I’m not terribly fond of the L.A. Times, home to idiot crit Robert Hilburn as well as a Republican hotbed of political nonsense (which is why it ousted Robert Reich, who is what Noam Chomsky would term a "soft Republican"), but I hafta admit the rag kinda nailed it when citing Richard Bona as “an artist with Jaco Pastorius’ virtuosity, George Benson’s vocal fluidity, Joao Gilberto’s sense of song and harmony, all mixed up with African culture”. Myself, I’d lean heavily into the Gilberto reference and add a bit of Joseph Shabalala and Milton Nascimento along with other references, but Bona’s fans prefer to praise him as “the African Sting”, and that epithet is apt as well, considering the melting pot of African, latino, and other admixtures well mixed in his repertoire.
Heritage is just that, a statement of revered elder musical ways freshened into a killer set of hybridizations. In “Jokoh Jokoh”, we find not only African and Cubano modes but also cooler than cool ranchero and changui. Fans of Santana will find much to enthuse over in the percussion-heavy “Cubaneando”, more reminiscent of later era Carlitos than the earlier sonics but just as pregnant with hypnotic percussives (Roberto and Luisito Quintero, who invest much into Bona’s compositions). One of my favorite cuts is “Essewe Ya Monique” wherein Bona displays his acumen on the bass guitar, as elastic and tasty as Percy Jones (Brand X). A stripped down short cut, it deliciously exhibits a good deal of Ladysmith Black Mambazo, and I wish to hell the track had gone on for a good deal longer.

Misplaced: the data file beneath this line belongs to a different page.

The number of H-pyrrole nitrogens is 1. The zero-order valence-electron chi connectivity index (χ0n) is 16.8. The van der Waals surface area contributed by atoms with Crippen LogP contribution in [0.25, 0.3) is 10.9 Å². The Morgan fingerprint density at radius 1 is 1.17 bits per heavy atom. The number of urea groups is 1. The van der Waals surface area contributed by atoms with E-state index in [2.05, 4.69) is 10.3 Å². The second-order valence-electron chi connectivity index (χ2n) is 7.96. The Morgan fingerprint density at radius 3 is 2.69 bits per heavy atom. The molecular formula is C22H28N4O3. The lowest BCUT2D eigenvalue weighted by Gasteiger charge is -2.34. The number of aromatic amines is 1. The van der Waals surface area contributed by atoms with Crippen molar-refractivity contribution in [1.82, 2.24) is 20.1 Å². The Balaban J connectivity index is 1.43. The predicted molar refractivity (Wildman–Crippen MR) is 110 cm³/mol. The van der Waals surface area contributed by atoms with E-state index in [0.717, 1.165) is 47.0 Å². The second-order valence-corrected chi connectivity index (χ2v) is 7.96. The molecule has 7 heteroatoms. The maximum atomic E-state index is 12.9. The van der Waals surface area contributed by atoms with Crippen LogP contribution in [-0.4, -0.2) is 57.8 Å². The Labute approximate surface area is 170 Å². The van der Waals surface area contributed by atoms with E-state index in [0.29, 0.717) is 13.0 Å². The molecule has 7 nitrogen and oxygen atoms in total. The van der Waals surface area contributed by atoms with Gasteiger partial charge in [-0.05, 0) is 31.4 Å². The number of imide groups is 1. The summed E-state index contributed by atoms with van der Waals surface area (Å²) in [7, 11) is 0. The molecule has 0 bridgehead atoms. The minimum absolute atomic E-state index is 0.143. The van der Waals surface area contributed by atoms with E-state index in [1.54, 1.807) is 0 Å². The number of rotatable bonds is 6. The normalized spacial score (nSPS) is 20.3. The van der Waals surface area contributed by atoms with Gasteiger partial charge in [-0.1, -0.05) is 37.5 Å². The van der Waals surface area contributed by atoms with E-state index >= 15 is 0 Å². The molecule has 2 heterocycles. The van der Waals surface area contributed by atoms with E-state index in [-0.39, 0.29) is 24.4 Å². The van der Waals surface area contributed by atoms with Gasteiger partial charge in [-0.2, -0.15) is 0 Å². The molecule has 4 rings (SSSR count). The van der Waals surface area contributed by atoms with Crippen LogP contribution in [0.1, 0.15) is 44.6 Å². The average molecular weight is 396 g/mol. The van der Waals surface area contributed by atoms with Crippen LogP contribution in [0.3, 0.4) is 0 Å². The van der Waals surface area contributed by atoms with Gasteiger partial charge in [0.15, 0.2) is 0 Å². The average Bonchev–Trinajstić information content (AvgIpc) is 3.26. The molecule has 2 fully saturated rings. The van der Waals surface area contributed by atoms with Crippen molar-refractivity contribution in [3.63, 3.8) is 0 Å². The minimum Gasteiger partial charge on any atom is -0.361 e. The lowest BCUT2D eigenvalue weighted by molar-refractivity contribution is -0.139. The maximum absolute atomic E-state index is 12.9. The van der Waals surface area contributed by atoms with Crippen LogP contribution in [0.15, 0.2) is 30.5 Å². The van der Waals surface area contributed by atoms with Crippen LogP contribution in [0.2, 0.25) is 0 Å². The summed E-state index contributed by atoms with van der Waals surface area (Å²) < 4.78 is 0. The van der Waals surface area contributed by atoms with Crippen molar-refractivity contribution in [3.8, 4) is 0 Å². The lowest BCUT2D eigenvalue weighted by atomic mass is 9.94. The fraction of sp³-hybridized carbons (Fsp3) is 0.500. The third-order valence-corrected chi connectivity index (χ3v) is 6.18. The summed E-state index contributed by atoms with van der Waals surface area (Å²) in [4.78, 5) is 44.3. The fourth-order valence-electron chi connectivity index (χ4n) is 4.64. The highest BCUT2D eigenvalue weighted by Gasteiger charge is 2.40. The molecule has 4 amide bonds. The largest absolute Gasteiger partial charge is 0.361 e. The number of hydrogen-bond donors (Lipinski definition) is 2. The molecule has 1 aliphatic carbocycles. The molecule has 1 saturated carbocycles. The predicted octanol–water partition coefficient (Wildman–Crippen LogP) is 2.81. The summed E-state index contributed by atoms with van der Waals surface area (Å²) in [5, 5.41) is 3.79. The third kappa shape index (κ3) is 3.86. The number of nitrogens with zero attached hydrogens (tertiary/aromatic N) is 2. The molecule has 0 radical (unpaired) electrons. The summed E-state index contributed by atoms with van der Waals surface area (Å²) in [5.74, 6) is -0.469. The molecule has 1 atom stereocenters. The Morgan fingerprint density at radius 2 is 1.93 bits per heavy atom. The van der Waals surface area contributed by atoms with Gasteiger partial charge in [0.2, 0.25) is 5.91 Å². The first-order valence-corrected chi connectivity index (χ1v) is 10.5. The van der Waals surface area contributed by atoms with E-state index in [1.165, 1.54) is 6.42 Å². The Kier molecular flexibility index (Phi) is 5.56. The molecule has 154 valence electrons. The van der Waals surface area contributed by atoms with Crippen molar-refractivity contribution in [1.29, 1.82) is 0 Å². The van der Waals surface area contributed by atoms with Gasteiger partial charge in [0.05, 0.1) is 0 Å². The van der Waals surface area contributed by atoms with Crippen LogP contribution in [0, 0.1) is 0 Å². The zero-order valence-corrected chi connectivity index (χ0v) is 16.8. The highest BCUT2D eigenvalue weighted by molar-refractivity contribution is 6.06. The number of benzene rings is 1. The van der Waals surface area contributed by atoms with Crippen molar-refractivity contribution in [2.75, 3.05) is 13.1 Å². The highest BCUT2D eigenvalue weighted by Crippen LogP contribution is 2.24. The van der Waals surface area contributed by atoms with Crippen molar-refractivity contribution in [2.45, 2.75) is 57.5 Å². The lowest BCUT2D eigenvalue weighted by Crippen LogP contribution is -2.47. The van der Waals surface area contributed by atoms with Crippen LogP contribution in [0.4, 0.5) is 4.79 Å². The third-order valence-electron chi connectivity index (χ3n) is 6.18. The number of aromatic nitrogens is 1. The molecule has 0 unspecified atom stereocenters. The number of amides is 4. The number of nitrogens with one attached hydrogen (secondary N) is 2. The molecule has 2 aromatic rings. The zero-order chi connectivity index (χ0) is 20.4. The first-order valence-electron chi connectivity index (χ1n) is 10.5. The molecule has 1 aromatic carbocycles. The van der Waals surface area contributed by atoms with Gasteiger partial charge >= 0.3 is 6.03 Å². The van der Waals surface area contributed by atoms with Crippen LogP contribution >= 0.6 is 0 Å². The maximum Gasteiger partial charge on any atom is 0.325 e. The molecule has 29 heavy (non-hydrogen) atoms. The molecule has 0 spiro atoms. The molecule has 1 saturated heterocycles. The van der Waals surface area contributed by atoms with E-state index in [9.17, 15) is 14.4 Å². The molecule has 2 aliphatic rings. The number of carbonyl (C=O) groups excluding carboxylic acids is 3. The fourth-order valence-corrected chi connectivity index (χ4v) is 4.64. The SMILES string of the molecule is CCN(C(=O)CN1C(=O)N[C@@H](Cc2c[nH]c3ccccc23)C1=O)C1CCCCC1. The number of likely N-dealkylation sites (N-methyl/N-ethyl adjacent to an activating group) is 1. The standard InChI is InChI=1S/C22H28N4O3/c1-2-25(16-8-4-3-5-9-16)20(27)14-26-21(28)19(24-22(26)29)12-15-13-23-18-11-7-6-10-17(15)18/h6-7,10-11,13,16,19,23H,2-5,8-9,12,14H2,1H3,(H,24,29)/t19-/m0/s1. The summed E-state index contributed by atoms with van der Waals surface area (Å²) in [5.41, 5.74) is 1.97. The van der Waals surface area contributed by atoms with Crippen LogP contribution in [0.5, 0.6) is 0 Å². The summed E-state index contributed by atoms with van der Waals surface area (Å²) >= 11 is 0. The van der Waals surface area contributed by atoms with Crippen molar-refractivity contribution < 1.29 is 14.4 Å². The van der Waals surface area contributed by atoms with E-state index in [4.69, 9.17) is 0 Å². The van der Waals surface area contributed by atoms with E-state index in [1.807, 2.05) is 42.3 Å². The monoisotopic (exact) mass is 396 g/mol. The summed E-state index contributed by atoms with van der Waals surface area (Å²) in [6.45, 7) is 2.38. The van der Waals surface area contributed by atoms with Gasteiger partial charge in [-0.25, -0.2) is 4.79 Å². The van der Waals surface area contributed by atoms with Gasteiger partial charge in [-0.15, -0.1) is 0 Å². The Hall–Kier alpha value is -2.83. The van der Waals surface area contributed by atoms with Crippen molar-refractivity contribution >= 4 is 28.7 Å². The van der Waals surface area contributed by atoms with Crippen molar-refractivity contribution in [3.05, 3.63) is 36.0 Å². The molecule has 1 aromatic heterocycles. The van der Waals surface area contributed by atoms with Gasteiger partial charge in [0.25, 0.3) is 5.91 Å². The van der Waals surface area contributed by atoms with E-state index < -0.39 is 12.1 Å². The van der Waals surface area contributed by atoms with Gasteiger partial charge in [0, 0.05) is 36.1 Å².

Rey Alejandre and Dennis Hernandez handle the brass chores impeccably while Osmany Paredes dances a piano in and out of the bars and measures, Bona throwing in everything else (bass, guitars, elec. sitar, keyboards, perc., and of course vocals). I suspect that management boyz Adam Fell and Thomas Duport have much influence behind the scenes, as they're a part of the Quincy Jones team, and…well, if you’re tied in to Da Quince, you’re world-class. Bona’s music is definitely of that ilk, and I doubt he could locate better or more sympathetic management and everything that flows from it. Kinda nice: the biz element helping things rather than monkey-wrenching ‘em, as is too often the case.
There aren’t a whole lot of solos, the album devoted to songs qua songs rather than partitioned chops, but when they appear, they’re as colorful as the tunes themselves, brief interludes accentuating the flow of the entirety. And flow is everything here, a river of rhythm that takes the listener from one end of the CD to the other, the harmony vocals often a large element in the process. By the time the disc winds down, you, too, will be making your own comparisons, and it won't matter whether it's to Sting or Nascimento or anyone (and, um, I'll toss Taj Mahal and Eric Bibb in there as well) because Richard Bona has his ears wide open, his hands busy, and his aesthetics firmly planted globally.